The Telegraph
Thursday , January 24 , 2013
Since 1st March, 1999
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Dutch students hint at graft in arsenic mitigation fight
- Lack of awareness & improper installation of equipment cited as problems in ensuring safe drinking water

Two students from the Netherlands have blamed lack of awareness about arsenic mitigation techniques, faulty installation, absence of maintenance and corruption by contractors for the state’s failure to ensure safe drinking water to residents.

Final-year civil engineering students from Delft University of Technology in the Netherlands, Merin Janssen and Andrew Wong, spent the past two months in Bihar, assessing the success and failure of various arsenic mitigation techniques in place.

At present, ground and surface water, soil and even food crops in 17 of the state’s 38 districts are reported to be contaminated with arsenic. The Dutch students went around Bhagalpur, Bhojpur, Buxar and Vaishali districts and Maner in Patna for their internship project, “Dealing with arsenic in rural Bihar”.

Janssen and Wong assessed water purification equipment, hand pumps and water supply lines installed by the public health engineering department (PHED), Central Ground Water Board, UKaid (for Department for International Development in UK) and Unicef at the places they visited. They inferred most of the equipment are defunct because of lack of maintenance. Lack of awareness about water purification and safe water use are also obstacles in allowing beneficiaries to reap the benefits of the mitigation techniques. They also hinted at corruption on part of companies that installed the equipment.

Started on November 22 last year, the duo’s project came to an end on Wednesday. They conducted their project with the support of Department of Environment and Water Management, AN College and will leave Patna on Thursday.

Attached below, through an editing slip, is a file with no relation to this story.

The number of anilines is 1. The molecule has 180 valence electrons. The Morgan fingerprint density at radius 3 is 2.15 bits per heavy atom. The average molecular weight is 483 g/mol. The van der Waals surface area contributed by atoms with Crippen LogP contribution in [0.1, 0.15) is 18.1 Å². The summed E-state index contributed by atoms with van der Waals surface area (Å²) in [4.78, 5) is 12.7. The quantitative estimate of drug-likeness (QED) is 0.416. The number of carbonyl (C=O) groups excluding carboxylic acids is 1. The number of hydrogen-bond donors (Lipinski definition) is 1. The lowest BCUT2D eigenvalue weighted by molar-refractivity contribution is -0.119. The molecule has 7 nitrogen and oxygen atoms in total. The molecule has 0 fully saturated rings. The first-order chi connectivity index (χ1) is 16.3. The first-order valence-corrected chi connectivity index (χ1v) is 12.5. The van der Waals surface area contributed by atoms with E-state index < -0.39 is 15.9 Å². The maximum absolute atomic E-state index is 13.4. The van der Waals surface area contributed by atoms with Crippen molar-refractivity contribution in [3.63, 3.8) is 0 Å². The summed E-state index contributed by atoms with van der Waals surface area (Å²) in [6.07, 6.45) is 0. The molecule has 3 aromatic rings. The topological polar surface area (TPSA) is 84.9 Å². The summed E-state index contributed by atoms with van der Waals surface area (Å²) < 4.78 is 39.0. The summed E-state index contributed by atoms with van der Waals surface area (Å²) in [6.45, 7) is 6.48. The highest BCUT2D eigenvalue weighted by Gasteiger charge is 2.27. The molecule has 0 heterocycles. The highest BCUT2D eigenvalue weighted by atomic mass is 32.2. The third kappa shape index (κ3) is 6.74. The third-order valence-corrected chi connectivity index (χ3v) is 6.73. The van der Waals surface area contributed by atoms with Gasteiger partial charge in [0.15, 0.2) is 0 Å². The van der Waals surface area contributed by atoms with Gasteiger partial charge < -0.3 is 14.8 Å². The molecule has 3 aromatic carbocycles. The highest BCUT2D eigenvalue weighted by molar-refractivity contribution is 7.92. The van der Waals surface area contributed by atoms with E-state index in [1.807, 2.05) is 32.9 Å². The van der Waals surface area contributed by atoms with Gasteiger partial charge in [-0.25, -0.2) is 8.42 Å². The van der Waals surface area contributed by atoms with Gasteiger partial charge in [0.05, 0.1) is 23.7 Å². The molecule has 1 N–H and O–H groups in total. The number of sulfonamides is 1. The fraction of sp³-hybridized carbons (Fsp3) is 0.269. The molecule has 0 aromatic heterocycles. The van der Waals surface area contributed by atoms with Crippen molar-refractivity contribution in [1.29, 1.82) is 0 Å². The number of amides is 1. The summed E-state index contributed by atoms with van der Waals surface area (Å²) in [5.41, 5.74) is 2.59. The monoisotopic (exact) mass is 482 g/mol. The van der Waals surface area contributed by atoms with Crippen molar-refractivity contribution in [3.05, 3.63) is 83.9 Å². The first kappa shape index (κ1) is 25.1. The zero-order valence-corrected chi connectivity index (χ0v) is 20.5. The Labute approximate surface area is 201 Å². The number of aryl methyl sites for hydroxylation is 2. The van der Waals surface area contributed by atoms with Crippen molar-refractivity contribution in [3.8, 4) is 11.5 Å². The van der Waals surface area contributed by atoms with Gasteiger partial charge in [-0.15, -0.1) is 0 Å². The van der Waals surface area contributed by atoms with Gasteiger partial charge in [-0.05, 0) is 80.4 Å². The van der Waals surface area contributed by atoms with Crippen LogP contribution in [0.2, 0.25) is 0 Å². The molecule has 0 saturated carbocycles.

“Most water purification equipment installed by the different agencies is defunct because of various reasons, including improper installation and lack of maintenance. We think a huge sum of money has been wasted in installing the equipment as the authorities are ignorant of the maintenance,” said Janssen.

“There must be corruption in the installation of the equipment such as using bad material that do not last long. Also, we found that PHED hand pumps, which are marked as 500ft, were only 200ft deep. The contractors must have pocketed the rest of the money,” Wong said.

He added that considering the spread of arsenic in Bihar, the number of existing purification plants was not sufficient. “Awareness about presence of arsenic in the water and its ill-effects are low here for which the people are not able to identify whether the water is contaminated or not. Instead of taking responsibility, the authorities like PHED expect the uneducated villagers to look after the maintenance of the technical water purifying equipment,” he said.

Ashok Ghosh, professor in charge, environment and water management department, AN College, said: “There is no lack of arsenic mitigation techniques in Bihar nor the requisite funds but the disturbing issue is the maintenance of the equipment. It has been largely observed that arsenic mitigation equipment become nobody’s child after installation.”